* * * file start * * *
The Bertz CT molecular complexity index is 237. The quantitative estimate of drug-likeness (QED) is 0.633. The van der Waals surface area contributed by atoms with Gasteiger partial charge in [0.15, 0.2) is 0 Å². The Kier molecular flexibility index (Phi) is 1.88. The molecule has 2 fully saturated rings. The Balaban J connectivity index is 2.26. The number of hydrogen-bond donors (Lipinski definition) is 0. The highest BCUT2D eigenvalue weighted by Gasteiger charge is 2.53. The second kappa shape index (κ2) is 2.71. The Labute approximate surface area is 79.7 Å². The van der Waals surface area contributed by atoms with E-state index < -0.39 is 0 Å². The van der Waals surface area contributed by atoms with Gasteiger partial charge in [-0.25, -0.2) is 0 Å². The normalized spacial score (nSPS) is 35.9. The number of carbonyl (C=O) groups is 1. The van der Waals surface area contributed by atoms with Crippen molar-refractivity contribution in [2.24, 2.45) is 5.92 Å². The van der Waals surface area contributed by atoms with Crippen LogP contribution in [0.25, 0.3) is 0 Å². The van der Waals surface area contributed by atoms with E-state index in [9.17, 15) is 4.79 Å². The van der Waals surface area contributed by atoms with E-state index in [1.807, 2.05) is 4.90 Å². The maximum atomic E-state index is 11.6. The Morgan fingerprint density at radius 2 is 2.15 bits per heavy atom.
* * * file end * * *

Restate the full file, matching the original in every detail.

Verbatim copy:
The Bertz CT molecular complexity index is 237. The quantitative estimate of drug-likeness (QED) is 0.633. The van der Waals surface area contributed by atoms with Gasteiger partial charge in [0.15, 0.2) is 0 Å². The Kier molecular flexibility index (Phi) is 1.88. The molecule has 2 fully saturated rings. The Balaban J connectivity index is 2.26. The number of hydrogen-bond donors (Lipinski definition) is 0. The highest BCUT2D eigenvalue weighted by Gasteiger charge is 2.53. The second kappa shape index (κ2) is 2.71. The Labute approximate surface area is 79.7 Å². The van der Waals surface area contributed by atoms with E-state index < -0.39 is 0 Å². The van der Waals surface area contributed by atoms with Gasteiger partial charge in [-0.25, -0.2) is 0 Å². The normalized spacial score (nSPS) is 35.9. The number of carbonyl (C=O) groups is 1. The van der Waals surface area contributed by atoms with Crippen molar-refractivity contribution in [2.24, 2.45) is 5.92 Å². The van der Waals surface area contributed by atoms with Crippen LogP contribution in [0.25, 0.3) is 0 Å². The van der Waals surface area contributed by atoms with E-state index in [9.17, 15) is 4.79 Å². The van der Waals surface area contributed by atoms with E-state index in [1.807, 2.05) is 4.90 Å². The maximum atomic E-state index is 11.6. The Morgan fingerprint density at radius 2 is 2.15 bits per heavy atom.